MONDAY March 8, 2021 (HealthDay News) – Have you stressed out about the lockouts? The American Dental Association (ADA) reports that more and more the teeth as they try to cope with the pressures of pandemic.
An ADA Health Policy Institute survey of dentists found that 70% of respondents said they had seen an increase in the number of patients with teeth grinding and contraction, which are often related to stress. It was from the fall, when 60% of dentists reported an increase teeth grinding and squeeze patients.
“Our survey served as a barometer for the pandemic stress affecting patients and communities seen through the eyes of dentists, ”said Marko Vujicic, chief economist and vice president of the institute.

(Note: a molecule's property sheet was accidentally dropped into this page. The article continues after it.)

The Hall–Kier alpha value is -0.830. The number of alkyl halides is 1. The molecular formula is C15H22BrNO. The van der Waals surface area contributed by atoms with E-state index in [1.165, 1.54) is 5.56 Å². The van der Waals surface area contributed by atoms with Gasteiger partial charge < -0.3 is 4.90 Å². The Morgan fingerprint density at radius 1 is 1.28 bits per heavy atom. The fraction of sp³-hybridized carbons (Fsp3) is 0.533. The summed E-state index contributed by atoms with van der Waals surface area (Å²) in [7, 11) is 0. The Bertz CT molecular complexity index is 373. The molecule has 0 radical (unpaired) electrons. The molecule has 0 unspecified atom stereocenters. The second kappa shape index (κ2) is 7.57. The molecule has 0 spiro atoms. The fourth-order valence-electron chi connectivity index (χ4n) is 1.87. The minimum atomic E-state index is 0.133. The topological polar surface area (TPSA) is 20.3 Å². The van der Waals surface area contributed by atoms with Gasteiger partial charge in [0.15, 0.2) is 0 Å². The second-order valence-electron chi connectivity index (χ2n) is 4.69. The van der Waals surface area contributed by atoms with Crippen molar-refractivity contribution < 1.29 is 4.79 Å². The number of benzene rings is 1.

“The increase over time suggests that stress-related conditions have become much more frequent since the onset of COVID-19,” Vujicic said in an ADA press release.
The new survey also found that just over 60% of dentists reported an increase in other stress-related dental problems, such as chipped and cracked teeth, and symptoms related to temporomandibular joint disorders. , such as headache and jaw pain.
According to Marcelo Araujo, Scientific Director of ADA, “As the pandemic continues, dentists are increasingly faced with stress-related dental problems. issues that could have a long-term impact. ”
It has been suggested that frequent wearing of masks can adversely affect dental health and cause what is known as a “mouth mask”, but the new survey did not find significant changes in the rates of conditions such as bad breath and dry mouth since the start of the pandemic.
The American Dental Association has more on teeth grinding.
SOURCE: American Dental Association, press release, March 2, 2021